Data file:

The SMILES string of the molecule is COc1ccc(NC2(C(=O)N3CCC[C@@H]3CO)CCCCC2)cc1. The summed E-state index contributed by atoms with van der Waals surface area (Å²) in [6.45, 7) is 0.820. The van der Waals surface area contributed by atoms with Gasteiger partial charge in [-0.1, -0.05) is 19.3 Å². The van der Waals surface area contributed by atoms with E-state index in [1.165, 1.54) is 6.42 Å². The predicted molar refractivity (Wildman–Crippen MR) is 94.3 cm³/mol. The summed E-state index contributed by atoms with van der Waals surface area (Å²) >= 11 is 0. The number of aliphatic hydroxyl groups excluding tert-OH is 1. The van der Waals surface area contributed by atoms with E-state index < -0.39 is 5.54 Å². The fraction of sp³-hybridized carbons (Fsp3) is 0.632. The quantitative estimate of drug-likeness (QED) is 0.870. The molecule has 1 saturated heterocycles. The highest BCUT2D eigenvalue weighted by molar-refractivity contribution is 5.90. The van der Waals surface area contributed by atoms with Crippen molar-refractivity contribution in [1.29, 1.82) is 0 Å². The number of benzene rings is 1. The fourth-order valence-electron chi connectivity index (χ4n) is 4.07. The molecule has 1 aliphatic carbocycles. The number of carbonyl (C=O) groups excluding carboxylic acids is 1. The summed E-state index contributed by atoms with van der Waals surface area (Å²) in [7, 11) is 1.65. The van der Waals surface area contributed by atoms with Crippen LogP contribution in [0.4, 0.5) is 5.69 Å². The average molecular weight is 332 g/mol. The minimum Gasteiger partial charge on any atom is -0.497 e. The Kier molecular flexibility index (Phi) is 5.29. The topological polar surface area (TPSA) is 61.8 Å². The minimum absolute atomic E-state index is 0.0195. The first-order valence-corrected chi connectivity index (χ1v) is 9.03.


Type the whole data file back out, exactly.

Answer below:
The SMILES string of the molecule is COc1ccc(NC2(C(=O)N3CCC[C@@H]3CO)CCCCC2)cc1. The summed E-state index contributed by atoms with van der Waals surface area (Å²) in [6.45, 7) is 0.820. The van der Waals surface area contributed by atoms with Gasteiger partial charge in [-0.1, -0.05) is 19.3 Å². The van der Waals surface area contributed by atoms with E-state index in [1.165, 1.54) is 6.42 Å². The predicted molar refractivity (Wildman–Crippen MR) is 94.3 cm³/mol. The summed E-state index contributed by atoms with van der Waals surface area (Å²) >= 11 is 0. The number of aliphatic hydroxyl groups excluding tert-OH is 1. The van der Waals surface area contributed by atoms with E-state index < -0.39 is 5.54 Å². The fraction of sp³-hybridized carbons (Fsp3) is 0.632. The quantitative estimate of drug-likeness (QED) is 0.870. The molecule has 1 saturated heterocycles. The highest BCUT2D eigenvalue weighted by molar-refractivity contribution is 5.90. The van der Waals surface area contributed by atoms with Crippen molar-refractivity contribution in [1.29, 1.82) is 0 Å². The number of benzene rings is 1. The fourth-order valence-electron chi connectivity index (χ4n) is 4.07. The molecule has 1 aliphatic carbocycles. The number of carbonyl (C=O) groups excluding carboxylic acids is 1. The summed E-state index contributed by atoms with van der Waals surface area (Å²) in [7, 11) is 1.65. The van der Waals surface area contributed by atoms with Crippen LogP contribution in [0.4, 0.5) is 5.69 Å². The average molecular weight is 332 g/mol. The minimum Gasteiger partial charge on any atom is -0.497 e. The Kier molecular flexibility index (Phi) is 5.29. The topological polar surface area (TPSA) is 61.8 Å². The minimum absolute atomic E-state index is 0.0195. The first-order valence-corrected chi connectivity index (χ1v) is 9.03.